Bob Bakish, chief executive of Paramount, on Thursday said there was a “pretty big gap” between the two sides in the negotiations, but played down the financial impact on the company. “Obviously we’ve been planning for this,” he told analysts. “We have a lot of . . . content in the can. With the exception of things like late-night [television], consumers really won’t notice anything for a while.”

A better deal for writers would cost media companies between $250mn and $350mn per year, according to Moody’s analyst Neil Begley, who warned that some weaker media companies “could see their credit suffer” if the walkout carried on for several months.

This expense could balloon to as much as $600mn a year if the Directors Guild of America and the Screen Actors Guild — whose contracts also end this summer — negotiated a better pay agreement, he estimated.

However, studios may also be able to cut costs in the event of a long strike by using force majeure clauses to get out of expensive deals with producers or showrunners. “Some producers who got good deals in the streaming boom era and were overpaid” could be released through force majeure, noted one executive.

Rich Greenfield, an analyst at LightShed, said a prolonged strike could even boost profits for the major streamers because they would not incur expenses for programming that had not been made — similar to the impact when the pandemic halted production.

This could be especially helpful for entertainment groups carrying heavy debt loads, such as Warner Bros Discovery and Paramount.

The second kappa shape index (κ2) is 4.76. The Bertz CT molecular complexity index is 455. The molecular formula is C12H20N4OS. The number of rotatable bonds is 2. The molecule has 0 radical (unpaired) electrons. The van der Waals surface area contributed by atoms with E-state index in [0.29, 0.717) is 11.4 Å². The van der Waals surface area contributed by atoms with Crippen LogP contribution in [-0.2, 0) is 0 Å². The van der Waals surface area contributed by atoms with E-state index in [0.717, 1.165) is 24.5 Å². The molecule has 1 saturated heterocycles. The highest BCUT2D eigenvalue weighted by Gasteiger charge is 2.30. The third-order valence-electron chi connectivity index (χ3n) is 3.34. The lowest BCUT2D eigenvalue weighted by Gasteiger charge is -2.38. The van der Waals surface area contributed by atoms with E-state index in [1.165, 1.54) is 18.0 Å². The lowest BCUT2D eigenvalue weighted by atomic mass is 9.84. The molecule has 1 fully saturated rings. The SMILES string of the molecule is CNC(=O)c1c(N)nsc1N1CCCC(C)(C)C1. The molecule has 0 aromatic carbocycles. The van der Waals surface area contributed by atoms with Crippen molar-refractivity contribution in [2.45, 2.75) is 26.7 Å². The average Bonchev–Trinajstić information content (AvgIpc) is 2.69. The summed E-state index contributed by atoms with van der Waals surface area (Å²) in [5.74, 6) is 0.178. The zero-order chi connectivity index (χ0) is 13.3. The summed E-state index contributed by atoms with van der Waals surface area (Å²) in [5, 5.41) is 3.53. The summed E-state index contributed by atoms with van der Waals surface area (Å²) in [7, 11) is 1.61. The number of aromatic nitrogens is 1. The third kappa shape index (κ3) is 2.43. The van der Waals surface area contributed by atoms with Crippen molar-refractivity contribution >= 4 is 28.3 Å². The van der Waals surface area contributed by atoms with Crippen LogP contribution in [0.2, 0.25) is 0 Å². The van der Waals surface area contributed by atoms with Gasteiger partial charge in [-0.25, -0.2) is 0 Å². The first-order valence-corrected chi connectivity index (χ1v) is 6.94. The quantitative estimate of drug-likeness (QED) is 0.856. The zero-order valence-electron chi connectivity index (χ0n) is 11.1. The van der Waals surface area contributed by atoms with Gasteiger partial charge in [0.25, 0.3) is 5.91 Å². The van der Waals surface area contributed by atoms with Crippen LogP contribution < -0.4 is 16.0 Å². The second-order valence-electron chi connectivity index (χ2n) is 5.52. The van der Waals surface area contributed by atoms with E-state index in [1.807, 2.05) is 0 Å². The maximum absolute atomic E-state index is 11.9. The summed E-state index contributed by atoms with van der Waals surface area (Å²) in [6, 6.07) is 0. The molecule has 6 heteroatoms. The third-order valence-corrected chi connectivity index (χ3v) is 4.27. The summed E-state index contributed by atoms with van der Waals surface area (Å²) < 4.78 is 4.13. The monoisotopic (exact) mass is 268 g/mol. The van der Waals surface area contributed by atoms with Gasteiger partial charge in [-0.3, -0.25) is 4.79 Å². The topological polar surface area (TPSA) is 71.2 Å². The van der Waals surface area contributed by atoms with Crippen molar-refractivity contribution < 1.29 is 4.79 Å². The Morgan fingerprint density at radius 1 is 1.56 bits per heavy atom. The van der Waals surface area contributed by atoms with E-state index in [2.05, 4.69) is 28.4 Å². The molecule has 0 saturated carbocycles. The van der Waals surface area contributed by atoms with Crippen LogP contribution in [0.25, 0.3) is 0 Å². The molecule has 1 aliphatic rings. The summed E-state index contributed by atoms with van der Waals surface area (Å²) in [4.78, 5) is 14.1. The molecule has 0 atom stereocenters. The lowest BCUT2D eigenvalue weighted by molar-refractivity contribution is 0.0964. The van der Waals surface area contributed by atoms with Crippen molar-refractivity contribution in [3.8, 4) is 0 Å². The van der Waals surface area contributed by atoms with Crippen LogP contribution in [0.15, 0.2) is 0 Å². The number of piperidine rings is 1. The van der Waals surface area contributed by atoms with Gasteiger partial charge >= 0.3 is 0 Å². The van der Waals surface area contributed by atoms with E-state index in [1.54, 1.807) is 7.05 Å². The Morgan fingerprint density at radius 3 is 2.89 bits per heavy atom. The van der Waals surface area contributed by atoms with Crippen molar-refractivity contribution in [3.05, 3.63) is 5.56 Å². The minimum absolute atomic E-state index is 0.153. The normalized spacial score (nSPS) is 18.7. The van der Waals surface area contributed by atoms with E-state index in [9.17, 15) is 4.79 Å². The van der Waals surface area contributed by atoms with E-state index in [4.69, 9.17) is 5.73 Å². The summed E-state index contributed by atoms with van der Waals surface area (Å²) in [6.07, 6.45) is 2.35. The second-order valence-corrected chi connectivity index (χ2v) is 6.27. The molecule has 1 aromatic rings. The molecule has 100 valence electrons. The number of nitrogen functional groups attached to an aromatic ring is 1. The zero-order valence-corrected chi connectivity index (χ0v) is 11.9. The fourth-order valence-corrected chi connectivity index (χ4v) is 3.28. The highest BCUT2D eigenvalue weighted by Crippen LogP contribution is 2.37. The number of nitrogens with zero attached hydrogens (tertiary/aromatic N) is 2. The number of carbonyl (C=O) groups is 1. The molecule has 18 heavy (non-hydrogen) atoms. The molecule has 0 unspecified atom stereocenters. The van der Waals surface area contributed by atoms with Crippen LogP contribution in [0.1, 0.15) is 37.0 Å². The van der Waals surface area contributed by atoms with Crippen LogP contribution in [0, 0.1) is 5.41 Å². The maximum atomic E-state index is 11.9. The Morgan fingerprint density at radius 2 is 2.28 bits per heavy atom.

A prolonged strike “could lead to notably better than expected streaming profitability”, Greenfield said. “Multibillion-dollar operating losses could come in significantly better than expected.”

The longer the strike goes on, the greater the advantage for streamers capable of sourcing international shows — namely Netflix. “An extended strike that lasts three-plus months should meaningfully advantage Netflix,” Greenfield wrote in a research report. He noted that the Korean series Queenmaker and the Thai film Hunger had both made Netflix’s top 10 list recently.

Melissa Marlette, a former writer for the television series Nancy Drew
Melissa Marlette, a former writer for the television series Nancy Drew, said she was willing to strike for as long as it took © Chris Pizello/AP

Using international content to fill gaps left by the US writers strike is unlikely to win friends with the WGA, whose members say they have been short-changed in the streaming era.

A common lament is that Hollywood lacks a leader with the power to force through a compromise, a role once filled by 20th century moguls such as Lew Wasserman, the powerful head of MCA who transformed the movie industry.

On the picket lines, some writers said they were happy to play the long game in a fight that they considered to be “existential”.

Melissa Marlette, who has been a writer for about five years in a 15-year career in Hollywood, said she recently had to take a side job in retail to supplement her income. She was willing to picket as long as it took. “Everyone’s already broke, so we can wait,” Marlette said.